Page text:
AFTER the last of the Christmas presents have been unwrapped and all the cards have been opened, you may be wise to spare some time for thank you letters if you want to avoid being given a cheaper gift next year.

New research by Royal Mail has revealed the true cost of not saying thank you for Christmas presents. Of those people expecting thank you letters, over half (52 per cent) say they would reduce the cost of their gift by up to £10 next year if they did not receive a thank you letter.

A further 10 per cent said they would cut their budget from £25 to £21 if they were not thanked properly in writing.

The survey also found that 20 per cent would be so offended that they would not bother buying their loved one a gift again.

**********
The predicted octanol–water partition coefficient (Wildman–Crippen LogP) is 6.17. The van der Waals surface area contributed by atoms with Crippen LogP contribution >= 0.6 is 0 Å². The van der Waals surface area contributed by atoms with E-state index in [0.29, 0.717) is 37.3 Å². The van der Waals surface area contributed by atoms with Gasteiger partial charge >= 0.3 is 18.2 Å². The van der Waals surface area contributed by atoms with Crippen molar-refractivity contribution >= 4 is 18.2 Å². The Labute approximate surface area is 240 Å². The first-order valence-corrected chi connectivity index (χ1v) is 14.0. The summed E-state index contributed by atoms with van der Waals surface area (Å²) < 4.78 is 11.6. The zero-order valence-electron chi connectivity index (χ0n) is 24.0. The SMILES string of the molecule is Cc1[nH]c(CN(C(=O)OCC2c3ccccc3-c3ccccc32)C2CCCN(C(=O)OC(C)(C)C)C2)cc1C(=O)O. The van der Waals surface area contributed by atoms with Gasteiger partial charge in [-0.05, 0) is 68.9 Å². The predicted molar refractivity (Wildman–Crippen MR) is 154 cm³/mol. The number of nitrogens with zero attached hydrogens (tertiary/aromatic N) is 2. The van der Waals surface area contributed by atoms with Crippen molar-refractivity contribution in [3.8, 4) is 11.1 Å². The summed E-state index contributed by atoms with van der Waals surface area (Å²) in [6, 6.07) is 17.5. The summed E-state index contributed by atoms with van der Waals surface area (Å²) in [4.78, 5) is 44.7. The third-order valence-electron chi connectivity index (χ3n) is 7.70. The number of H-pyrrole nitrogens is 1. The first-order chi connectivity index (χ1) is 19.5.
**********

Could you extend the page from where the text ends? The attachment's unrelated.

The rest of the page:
Almost three quarters (73 per cent) of those surveyed said it was important for children to say thanks via a note, while over half of adults (53 per cent) think thank you letters are important too.

Royal Mail has now teamed up with Debretts, the authority on social etiquette, to advise the nation on when to send thank you letters.

Jo Bryant, etiquette advisor at Debretts, said: "In our digital age, a handwritten letter is always appreciated so, when it comes to saying thank you for Christmas presents, always put pen to paper.

"Letters of thanks should be sent promptly, preferably within a week to ten days of receipt of a present, so should arrive by the first few days of January.

"It is appropriate for parents to respond on behalf of their offspring before the child is able to write. The child should, however, write their own thank-you letters as soon as they can."